Black Spanish (Lenoir) grapes are another unique offering when you try 2015 Louisiana Heat, handcrafted and aged in a heating room that caramelizes the sugars. As a result, a unique wood character from the barrels develops, offering exceptional wine for dessert pairings.

The winery also ships in other grapes from the west coast, crafting Cabernet Sauvignon, Merlot, Cabernet Franc, and Petite Verdot.

The Tasting Room hours are Mondays through Saturdays from 11 AM to 5 PM. Tours happen on Saturdays only, usually at 2 PM. On concert days, there are no tours, except for Lagniappe Saturdays. Bring your own food or purchase their cheese, sausage, and crackers.

The vineyard offers two Airbnb cottages to stay the night or consider using one of their three RV spots with a full camper hook-up. The vineyard also hosts concerts, which you can find on their website.

3. Kickapoo Twisted Winery and Vineyard

A small, but authentic local vineyard and winery, Kickapoo Twisted Winery offers tours by appointment. Contact them through their Facebook page.

Their Facebook page also has up-to-date operating hours to visit their Tasting Room and announce new releases. It appears they close on most holidays.

All their wine comes from the vineyard harvest grapes, growing Cabernet, Lenoir, Blanc Du Bois, and red and white Muscadines.

Take advantage of their Charcuterie plates to savory with a glass of wine. Blueberry Sangria is a good choice by glass or bottle. Or go with the Chardonnay as a refreshing dry white wine.

Some other wines worth satisfying your palate are Crimson Cabernet, Blush, and Sauvignon Blanc.

The vineyard also carries homemade jellies from locally grown grapes and fruits. Blackberry and Muscadine come in pint and half-pint jars for you to take home and relish.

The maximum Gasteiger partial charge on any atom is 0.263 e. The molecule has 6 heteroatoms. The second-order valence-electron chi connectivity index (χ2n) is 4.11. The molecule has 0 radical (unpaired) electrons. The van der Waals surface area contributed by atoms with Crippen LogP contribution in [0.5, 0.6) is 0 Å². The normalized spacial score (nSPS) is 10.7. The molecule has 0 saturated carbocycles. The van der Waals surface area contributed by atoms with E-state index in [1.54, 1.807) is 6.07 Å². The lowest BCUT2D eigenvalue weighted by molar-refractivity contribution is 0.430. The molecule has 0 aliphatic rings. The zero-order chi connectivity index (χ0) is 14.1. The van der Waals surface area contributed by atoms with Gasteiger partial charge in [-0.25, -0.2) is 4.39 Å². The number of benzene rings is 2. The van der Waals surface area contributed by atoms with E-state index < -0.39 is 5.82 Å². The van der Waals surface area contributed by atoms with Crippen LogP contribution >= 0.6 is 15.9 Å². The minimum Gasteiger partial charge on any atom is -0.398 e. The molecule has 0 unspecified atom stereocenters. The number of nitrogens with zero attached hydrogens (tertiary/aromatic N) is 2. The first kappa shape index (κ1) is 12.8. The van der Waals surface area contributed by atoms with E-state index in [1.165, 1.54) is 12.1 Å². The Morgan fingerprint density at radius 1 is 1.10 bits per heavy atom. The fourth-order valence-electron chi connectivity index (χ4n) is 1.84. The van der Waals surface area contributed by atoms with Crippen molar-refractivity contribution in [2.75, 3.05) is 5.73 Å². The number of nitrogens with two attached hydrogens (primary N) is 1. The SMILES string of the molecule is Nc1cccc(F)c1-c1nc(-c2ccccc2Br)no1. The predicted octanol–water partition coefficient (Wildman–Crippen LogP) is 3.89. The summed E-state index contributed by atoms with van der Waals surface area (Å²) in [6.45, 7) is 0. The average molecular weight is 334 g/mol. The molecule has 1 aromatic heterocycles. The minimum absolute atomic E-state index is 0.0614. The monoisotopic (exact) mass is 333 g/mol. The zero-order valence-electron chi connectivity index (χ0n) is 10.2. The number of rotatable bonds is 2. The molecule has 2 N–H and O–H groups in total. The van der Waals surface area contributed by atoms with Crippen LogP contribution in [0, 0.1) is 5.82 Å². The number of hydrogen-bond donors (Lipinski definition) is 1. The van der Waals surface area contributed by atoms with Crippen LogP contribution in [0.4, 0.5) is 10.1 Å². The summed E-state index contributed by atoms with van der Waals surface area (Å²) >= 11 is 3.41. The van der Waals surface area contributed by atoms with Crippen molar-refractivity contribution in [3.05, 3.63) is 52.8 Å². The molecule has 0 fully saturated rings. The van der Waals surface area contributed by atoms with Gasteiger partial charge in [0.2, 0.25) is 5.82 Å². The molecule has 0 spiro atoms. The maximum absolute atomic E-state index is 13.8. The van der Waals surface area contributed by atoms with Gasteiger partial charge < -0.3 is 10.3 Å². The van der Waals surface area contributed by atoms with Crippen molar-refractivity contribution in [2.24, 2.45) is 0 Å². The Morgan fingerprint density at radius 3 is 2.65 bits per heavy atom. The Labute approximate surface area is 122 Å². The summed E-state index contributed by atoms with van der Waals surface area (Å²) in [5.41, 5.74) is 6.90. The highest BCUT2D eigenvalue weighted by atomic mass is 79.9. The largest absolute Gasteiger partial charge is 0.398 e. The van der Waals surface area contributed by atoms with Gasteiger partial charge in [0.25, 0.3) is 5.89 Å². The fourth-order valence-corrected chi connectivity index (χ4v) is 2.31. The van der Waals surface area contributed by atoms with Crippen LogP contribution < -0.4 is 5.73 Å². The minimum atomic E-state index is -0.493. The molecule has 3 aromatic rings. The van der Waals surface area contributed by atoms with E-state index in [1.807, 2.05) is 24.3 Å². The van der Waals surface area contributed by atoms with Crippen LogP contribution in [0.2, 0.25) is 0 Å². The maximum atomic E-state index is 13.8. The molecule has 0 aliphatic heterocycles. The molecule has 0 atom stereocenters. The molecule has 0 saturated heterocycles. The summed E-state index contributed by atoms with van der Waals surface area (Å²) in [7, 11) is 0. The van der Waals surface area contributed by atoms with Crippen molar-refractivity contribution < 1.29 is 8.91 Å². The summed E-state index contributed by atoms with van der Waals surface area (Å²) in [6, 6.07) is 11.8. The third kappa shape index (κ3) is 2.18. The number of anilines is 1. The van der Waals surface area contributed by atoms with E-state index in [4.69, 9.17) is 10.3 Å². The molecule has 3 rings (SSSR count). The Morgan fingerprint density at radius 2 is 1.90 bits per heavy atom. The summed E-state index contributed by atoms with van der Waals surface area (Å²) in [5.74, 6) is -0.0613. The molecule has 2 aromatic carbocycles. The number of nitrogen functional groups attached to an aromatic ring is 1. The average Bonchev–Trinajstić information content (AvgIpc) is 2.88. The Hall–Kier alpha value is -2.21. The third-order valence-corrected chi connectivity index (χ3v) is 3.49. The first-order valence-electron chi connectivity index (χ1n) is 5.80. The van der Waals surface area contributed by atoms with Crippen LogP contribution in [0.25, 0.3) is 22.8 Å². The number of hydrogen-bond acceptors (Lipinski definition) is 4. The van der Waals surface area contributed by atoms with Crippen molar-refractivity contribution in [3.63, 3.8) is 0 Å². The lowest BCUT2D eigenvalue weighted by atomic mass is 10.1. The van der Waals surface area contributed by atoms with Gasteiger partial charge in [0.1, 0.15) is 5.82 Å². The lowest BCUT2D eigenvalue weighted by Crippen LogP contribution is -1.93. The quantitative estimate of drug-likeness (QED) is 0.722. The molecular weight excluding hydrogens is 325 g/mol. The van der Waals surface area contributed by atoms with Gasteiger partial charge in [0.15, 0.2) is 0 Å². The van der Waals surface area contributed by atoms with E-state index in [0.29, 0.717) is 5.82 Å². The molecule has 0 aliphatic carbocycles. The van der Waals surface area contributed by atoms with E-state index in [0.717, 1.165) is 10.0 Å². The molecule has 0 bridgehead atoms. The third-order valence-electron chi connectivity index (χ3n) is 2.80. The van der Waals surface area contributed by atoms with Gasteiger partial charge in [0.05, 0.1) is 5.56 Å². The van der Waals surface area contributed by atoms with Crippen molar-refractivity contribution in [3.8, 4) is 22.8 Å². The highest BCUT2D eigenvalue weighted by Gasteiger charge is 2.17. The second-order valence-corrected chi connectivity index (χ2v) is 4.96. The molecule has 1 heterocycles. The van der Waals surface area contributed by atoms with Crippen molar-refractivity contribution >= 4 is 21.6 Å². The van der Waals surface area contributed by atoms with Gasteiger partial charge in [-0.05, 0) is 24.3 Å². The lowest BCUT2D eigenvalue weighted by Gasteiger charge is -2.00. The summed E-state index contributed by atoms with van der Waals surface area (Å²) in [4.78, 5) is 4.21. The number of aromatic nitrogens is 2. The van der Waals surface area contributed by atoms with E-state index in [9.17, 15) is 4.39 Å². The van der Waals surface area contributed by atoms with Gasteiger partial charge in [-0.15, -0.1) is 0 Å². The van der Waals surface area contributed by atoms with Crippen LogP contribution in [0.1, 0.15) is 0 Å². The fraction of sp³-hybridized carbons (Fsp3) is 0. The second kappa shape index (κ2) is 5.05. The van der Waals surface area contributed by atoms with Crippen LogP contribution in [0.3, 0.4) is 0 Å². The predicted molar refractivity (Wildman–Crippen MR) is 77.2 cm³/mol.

4. La Serendipity Vineyards

red wine pouring into glass

Visitors describe La Serendipity Vineyards as a piece of paradise. In 2008, the owners of their 24-acre made their dream come true, boasting about 1,600 grape vines.

Many produce Blanc Du Dois grapes. The 2016 La Serendipity Blanc is a refreshingly sweet summer wine, ideal for outdoor sipping.

From grape to wine, every part of the winemaking happens here, where you can sample the vino in their 800-square-foot tasting room.

While sipping and pleasing your palate, overlook the paradise with views of the garden, orchard, vineyard, and pond.

They have a limited website and infrequent posts on their Facebook page. So, it’s a good idea to call before visiting the vineyard and winery. Most wine tasting happens on Saturdays and Sundays by appointment.

Nola.com posted an article about 25 volunteers harvesting grapes at the vineyard before sunrise. A picture shows rows and rows of vines. Another photo shows vintner Jan Langlinais instructing the volunteers how to pick grapes.

After lunch and wine, the volunteers took part in the bare-foot grape stomp. It appears this happens annually around the end of June. Call the vineyard for more information.